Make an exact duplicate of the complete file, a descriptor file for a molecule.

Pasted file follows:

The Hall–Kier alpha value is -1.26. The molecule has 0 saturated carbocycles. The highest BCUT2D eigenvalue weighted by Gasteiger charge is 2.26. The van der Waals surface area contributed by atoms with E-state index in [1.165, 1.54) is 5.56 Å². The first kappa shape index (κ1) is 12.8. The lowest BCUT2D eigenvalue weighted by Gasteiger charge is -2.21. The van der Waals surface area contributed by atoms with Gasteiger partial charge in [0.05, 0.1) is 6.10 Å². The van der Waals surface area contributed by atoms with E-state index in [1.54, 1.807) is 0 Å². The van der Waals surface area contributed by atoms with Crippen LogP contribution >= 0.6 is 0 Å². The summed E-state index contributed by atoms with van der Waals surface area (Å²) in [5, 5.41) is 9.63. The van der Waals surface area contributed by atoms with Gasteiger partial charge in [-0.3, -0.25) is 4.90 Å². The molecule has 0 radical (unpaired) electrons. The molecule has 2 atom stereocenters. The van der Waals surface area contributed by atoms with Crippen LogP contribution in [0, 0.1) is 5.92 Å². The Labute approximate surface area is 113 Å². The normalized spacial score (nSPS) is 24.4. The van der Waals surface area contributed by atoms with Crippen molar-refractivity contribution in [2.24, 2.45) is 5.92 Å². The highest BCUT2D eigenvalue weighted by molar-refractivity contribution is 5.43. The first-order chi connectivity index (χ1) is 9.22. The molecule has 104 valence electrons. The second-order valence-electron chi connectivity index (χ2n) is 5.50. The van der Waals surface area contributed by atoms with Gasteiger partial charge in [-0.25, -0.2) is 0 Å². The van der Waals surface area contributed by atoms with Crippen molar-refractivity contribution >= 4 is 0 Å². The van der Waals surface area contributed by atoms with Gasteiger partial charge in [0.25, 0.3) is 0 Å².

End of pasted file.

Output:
The Hall–Kier alpha value is -1.26. The molecule has 0 saturated carbocycles. The highest BCUT2D eigenvalue weighted by Gasteiger charge is 2.26. The van der Waals surface area contributed by atoms with E-state index in [1.165, 1.54) is 5.56 Å². The first kappa shape index (κ1) is 12.8. The lowest BCUT2D eigenvalue weighted by Gasteiger charge is -2.21. The van der Waals surface area contributed by atoms with Gasteiger partial charge in [0.05, 0.1) is 6.10 Å². The van der Waals surface area contributed by atoms with E-state index in [1.54, 1.807) is 0 Å². The van der Waals surface area contributed by atoms with Crippen LogP contribution >= 0.6 is 0 Å². The summed E-state index contributed by atoms with van der Waals surface area (Å²) in [5, 5.41) is 9.63. The van der Waals surface area contributed by atoms with Gasteiger partial charge in [-0.3, -0.25) is 4.90 Å². The molecule has 0 radical (unpaired) electrons. The molecule has 2 atom stereocenters. The van der Waals surface area contributed by atoms with Crippen LogP contribution in [0, 0.1) is 5.92 Å². The Labute approximate surface area is 113 Å². The normalized spacial score (nSPS) is 24.4. The van der Waals surface area contributed by atoms with Crippen molar-refractivity contribution in [2.24, 2.45) is 5.92 Å². The highest BCUT2D eigenvalue weighted by molar-refractivity contribution is 5.43. The first-order chi connectivity index (χ1) is 9.22. The molecule has 104 valence electrons. The second-order valence-electron chi connectivity index (χ2n) is 5.50. The van der Waals surface area contributed by atoms with Gasteiger partial charge in [-0.25, -0.2) is 0 Å². The van der Waals surface area contributed by atoms with Crippen molar-refractivity contribution >= 4 is 0 Å². The van der Waals surface area contributed by atoms with Gasteiger partial charge in [0.25, 0.3) is 0 Å².